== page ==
What is the largest predator that ever lived?
Some may eagerly respond, “Oh, Oh! I know this one! Tyrannosaurus rex!”
That would immediately be followed up by someone noting, “No, it’s not Tyrannosaurus rex. Gigantosaurus and Spinosaurus were both bigger. Spinosaurus is the largest predator that every lived.”
Actually, none of those are correct. Those answers focus on the largest land creature (or semi-aquatic creature, in the case of Spinosaurus). The largest predator that every lived was not a land creature.
“Oh, well in that case, it is Megalodon, the gigantic great white shark.”
Unfortunately, that is not the answer either (plus, megalodon is not a genus name nor was it a great white: more on those in just a moment). What if I were to tell you that the largest predator to every live is still alive today?The largest predator to every live is the sperm whale. While they have an average size of 52 feet in length, they can get up to 65 feet long. While we may not envision sperm whales as a great predator, they are definitely predatory. Their favored prey are squid of all sizes. They are famous for clashing with the giant squid, which they are known to kill and eat. However, they take any squid of any size that they can find, and they take other prey, as well (mostly fish).
How do sperm whales catch and kill giant squids? It is not really known. Giant squids have been found in the stomachs of sperm whales, so we know it happens, but aside from a few anecdotes, no one has observed a sperm whale hunt a giant squid. It is known that sperm whales are deep divers, plunging down to depths of 7,000 feet. At such depths, they would have to rely on echolocation to find anything, as sunlight cannot reach that deep into water.
While sperm whales are predators, they only have teeth on their lower jaws, which again, contributes to the mystery of how they catch giant squid. Certainly, small prey could be grabbed by holding them against the toothless upper jaw and then swallowed whole.Now, just because the sperm whale is the largest living predator, I do not want to overlook other gigantic predators, so let us talk a little bit about megalodon. First of all, notice that I have written its name in normal text (not italicized) and have not capitalized the name. That is because an italicized name that is capitalized means that name is the genus of a creature. For example, Tyrannosaurus is the genus of Tyrannosaurus rex (in case you are wondering, the second part, “rex,” is the species name). Megalodon is not the genus name of the shark, though some thought it was once upon a time. Now, megalodon’s scientific name is Otodus megalodon, so “megalodon” is actually the species name. Also, megalodon is not a great white shark. It actually belonged to an extinct great of sharks called Otodontidae. This family still belonged in the order that contains the great white shark, but megalodon would have been no more related to it than it was to a mako shark or a thresher shark.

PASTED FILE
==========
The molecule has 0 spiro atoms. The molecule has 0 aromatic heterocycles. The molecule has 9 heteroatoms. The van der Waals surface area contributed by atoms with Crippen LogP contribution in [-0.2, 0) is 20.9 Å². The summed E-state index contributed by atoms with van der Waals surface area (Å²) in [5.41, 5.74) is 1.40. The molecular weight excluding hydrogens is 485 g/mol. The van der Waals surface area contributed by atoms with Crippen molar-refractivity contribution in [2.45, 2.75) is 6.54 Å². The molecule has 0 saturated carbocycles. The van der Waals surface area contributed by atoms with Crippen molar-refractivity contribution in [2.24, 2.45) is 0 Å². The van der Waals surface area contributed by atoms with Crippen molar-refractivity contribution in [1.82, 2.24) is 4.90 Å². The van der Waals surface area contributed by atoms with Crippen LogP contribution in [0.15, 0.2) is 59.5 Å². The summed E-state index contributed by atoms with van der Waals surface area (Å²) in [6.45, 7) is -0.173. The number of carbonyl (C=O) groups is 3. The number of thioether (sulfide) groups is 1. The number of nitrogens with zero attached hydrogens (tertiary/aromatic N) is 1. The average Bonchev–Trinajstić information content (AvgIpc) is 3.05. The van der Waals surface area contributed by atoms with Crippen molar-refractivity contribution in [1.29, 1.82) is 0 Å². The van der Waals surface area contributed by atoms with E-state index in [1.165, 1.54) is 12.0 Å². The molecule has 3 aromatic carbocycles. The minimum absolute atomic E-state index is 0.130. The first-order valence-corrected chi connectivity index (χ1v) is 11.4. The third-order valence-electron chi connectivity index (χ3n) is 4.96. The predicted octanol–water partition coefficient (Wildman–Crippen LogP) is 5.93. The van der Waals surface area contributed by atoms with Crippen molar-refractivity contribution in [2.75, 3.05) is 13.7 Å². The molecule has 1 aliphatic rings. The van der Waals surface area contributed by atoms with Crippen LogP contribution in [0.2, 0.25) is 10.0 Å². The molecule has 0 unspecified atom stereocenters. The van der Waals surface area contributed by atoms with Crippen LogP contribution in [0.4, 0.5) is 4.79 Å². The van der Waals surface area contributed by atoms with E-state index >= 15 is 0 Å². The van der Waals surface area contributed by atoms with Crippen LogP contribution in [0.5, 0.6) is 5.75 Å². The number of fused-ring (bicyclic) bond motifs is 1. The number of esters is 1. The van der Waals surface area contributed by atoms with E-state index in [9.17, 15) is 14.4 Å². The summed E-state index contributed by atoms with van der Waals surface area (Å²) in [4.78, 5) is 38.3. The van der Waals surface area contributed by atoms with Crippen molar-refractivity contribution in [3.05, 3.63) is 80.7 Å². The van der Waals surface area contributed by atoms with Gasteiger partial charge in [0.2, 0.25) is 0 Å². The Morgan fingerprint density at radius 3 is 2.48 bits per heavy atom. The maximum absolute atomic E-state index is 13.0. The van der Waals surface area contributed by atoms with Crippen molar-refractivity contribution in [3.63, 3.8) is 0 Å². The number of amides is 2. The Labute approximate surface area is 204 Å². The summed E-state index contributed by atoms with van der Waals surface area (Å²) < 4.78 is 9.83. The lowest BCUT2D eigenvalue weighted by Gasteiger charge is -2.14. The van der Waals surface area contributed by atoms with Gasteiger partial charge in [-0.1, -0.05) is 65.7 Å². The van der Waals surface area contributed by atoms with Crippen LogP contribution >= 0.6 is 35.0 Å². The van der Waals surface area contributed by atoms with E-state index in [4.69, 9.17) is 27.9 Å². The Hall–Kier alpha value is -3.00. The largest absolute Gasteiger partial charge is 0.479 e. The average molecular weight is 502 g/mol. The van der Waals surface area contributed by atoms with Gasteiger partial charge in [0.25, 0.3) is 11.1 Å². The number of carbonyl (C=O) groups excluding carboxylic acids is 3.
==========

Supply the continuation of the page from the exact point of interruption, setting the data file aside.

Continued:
With a maximus length of 52.5 feet, megalodon was big, but not quite as big as the sperm whale. With its large, slicing teeth, it may have tackled larger prey. Megalodon is though to have specialized in hunting and eating whales, as in, the large baleen whales. Thus, it may be surprising to learn that that is another big-toothed marine predator similar in size to megalodon that also probably preyed on large whales.
This other gigantic predator is Livyatan. The full scientific name is Livyatan melvillei, and yes, that species name is taken from Herman Melville, author of Moby Dick. The reason this beast is named after Melville is because it was a sperm whale (emphasis on was: Livyatan is now extinct). However, unlike the modern sperm whale, it had teeth in its lower and upper jaws, and its teeth were over a foot long! It is thought that this creature would have behaved more like a killer whale than a modern sperm whale, so its diet probably included large whales. With a maximum length estimated at 57 feet, it would have been an intimidating predator.It was explained how the species name melville was named after Herman Melville, but the genus name, Livyatan, is also named after something that may be familiar. Try reading the name out loud. Does it sound familiar? It is the latinized version of leviathan, the great sea beast described in Job 41. Could Livyatan be the real leviathan? Probably not. The creature God describes to Job appears to be a different creature altogether. It appears to be something that had some kind of armor on its body, as well as may have been able to come up on land. Nevertheless, Livyatan would have been an intimidating predator, as was megalodon, and even the sperm whale. While these creatures are probably not the Biblical leviathan, they still remind us of the power of our Creator, for if He is able to create creatures as big and as powerful as these, how much more powerful must He be?